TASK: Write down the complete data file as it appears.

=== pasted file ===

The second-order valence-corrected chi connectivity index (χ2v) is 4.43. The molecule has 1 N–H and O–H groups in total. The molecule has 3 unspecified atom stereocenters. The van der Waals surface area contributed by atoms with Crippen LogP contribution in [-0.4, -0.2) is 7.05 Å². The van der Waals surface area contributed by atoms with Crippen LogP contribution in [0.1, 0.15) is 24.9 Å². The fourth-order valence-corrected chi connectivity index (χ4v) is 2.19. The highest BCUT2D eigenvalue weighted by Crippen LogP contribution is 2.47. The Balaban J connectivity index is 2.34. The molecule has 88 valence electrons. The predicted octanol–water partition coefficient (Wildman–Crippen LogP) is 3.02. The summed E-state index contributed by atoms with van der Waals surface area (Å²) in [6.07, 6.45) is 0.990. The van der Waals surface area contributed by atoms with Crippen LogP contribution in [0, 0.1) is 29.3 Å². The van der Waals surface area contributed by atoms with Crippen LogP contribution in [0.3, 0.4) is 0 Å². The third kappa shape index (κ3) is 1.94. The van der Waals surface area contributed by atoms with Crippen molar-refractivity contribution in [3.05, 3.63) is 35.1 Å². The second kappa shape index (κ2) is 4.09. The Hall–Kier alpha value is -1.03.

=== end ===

The second-order valence-corrected chi connectivity index (χ2v) is 4.43. The molecule has 1 N–H and O–H groups in total. The molecule has 3 unspecified atom stereocenters. The van der Waals surface area contributed by atoms with Crippen LogP contribution in [-0.4, -0.2) is 7.05 Å². The van der Waals surface area contributed by atoms with Crippen LogP contribution in [0.1, 0.15) is 24.9 Å². The fourth-order valence-corrected chi connectivity index (χ4v) is 2.19. The highest BCUT2D eigenvalue weighted by Crippen LogP contribution is 2.47. The Balaban J connectivity index is 2.34. The molecule has 88 valence electrons. The predicted octanol–water partition coefficient (Wildman–Crippen LogP) is 3.02. The summed E-state index contributed by atoms with van der Waals surface area (Å²) in [6.07, 6.45) is 0.990. The van der Waals surface area contributed by atoms with Crippen LogP contribution in [0, 0.1) is 29.3 Å². The van der Waals surface area contributed by atoms with Crippen LogP contribution in [0.3, 0.4) is 0 Å². The third kappa shape index (κ3) is 1.94. The van der Waals surface area contributed by atoms with Crippen molar-refractivity contribution in [3.05, 3.63) is 35.1 Å². The second kappa shape index (κ2) is 4.09. The Hall–Kier alpha value is -1.03.